Breakdown of Subsidised Learning in Kenya
June 2022


By Michael Barnabe

The introduction of the free primary education policy in 2003 was in tandem with the efforts of the international community who had adopted the six Educations for All (EFA) goals at the World Forum held in Dakar, Senegal in April 2000, as well as the Millennium Development Goals in 2000.

The goals call for increased access to quality basic education and training which have been domesticated in Kenya (World Education Forum, 2000; Republic of Kenya/UNESCO, 2012).

On the other hand, a free secondary education policy was introduced in 2008 ostensibly to  make secondary school education affordable. The policy aimed to enhance access, transition and student academic performance.

However, 21 years later, there are still questions on whether education is indeed free. In recent past, parents have raised complains accusing schools heads of imposing additional fees despite existing policies. 

Every year the government of Kenya allocates a certain amount of money to every child in primary and secondary school. This means that a parent is now required to top up the amount.

The input by the government is geared towards increasing school retention in across the country. Already, the government appears to have made significant strides in achieving this goal. 

For instance, in the retention of pupils in Nairobi County stands at 99% in pre-primary school, 90% in primary school and 95% in secondary school.

According to data extracted from the National Education Management Information System (NEMIS portal as of July 2021, each student in a public secondary school in Kenya receives a capitation grant of Sh22,244 per year from the government.

The amount is disbursed to schools’ operations and tuition bank accounts in an equal instalment of 25% per quarter of the fiscal year. This means that secondary schools receive about Sh5,700 per quarter.

The money is distributed according to the number of students a school has registered on the NEMIS platform. Below is how the Sh5700 should be used per quarter:

  • Maintenance and improvement – Sh2,000
  • Teaching and Learning – Sh730
  • Insurance (NHIF-EduAfya) – Sh200
  • Textbooks – Sh170
  • SMASSE – Sh100

The subsidy provided to each student in boarding schools by the government is the same as that of day secondary school.

Parents are also required to pay boarding fees applicable to different categories of schools and locations as highlighted below.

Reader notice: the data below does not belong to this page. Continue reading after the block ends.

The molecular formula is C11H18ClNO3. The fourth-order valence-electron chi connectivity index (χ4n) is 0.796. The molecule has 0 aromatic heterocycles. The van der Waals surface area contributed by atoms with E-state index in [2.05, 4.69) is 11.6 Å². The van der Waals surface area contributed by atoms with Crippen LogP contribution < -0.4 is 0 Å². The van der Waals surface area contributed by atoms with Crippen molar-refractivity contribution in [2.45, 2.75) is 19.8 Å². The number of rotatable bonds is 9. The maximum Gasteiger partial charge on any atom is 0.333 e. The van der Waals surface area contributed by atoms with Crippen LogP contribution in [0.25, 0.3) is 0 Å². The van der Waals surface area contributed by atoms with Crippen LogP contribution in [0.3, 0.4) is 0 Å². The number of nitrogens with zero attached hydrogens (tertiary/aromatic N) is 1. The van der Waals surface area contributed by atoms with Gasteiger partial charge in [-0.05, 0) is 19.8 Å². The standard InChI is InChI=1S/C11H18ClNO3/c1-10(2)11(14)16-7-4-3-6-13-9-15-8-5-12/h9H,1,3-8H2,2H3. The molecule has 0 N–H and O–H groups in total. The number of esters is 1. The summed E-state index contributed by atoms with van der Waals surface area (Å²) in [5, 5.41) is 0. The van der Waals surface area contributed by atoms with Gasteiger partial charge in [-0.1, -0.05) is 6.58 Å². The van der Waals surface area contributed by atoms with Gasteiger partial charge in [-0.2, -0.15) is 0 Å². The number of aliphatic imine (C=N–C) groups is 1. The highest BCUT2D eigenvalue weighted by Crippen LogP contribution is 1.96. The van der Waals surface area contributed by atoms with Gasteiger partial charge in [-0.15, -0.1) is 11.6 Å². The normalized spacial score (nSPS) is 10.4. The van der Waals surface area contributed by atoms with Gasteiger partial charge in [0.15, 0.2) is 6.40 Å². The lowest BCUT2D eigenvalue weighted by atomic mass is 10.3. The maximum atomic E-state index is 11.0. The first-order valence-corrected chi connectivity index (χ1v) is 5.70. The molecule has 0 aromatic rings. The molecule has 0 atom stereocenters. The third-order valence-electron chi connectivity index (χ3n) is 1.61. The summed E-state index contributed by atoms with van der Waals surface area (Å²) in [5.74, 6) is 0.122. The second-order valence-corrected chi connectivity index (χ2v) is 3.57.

Boarding school fees for National Schools in Nairobi, Mombasa, Nakuru, Kisumu, Nyeri, Thika, and Eldoret (Category A schools) are required to pay Sh45,000 from parents and the government will pay Sh22,244 (capitation), which leads to a total of Sh67, 244.  

On the other hand, school fees for all boarding schools and extra county schools that are in Nairobi, Mombasa, Nakuru, Kisumu, Nyeri Thika, and Eldoret stands at Sh 35,000 from parents and Sh22,244 from the government translating to a total of Sh57,244 per year. 

Parents with students in special needs schools will pay Ksh 10,860 per year and the government will pay 53,807. Parents also pay an addition of Sh2,000 per student in the first term of reporting.

To implement the free day secondary education (FDSE) programme, Sh22,244 that is sent to schools should be used as follows. 

  • Other Vote heads – Sh9,400
  • Maintenance and Improvement – Sh 5,000
  • Tuition – Sh4,144
  • Medical Insurance – Sh2,000
  • Activity – Sh1,500
  • SMASSE Sh 200

Image: Student in class in Kenya. Source: UNICEF

This story was produced by Mtaani Radio in partnership with Code for Africa, Kenya Community Media Network and the Catholic Media Council with support from the German Cooperation as a part of the Our County Our Responsibility project.

This site is a project of Code for Africa, the continent’s largest network of civic technology and data journalism labs. All content is released under a Creative Commons attribution Licence 4.0. Reuse it to help empower your own community.

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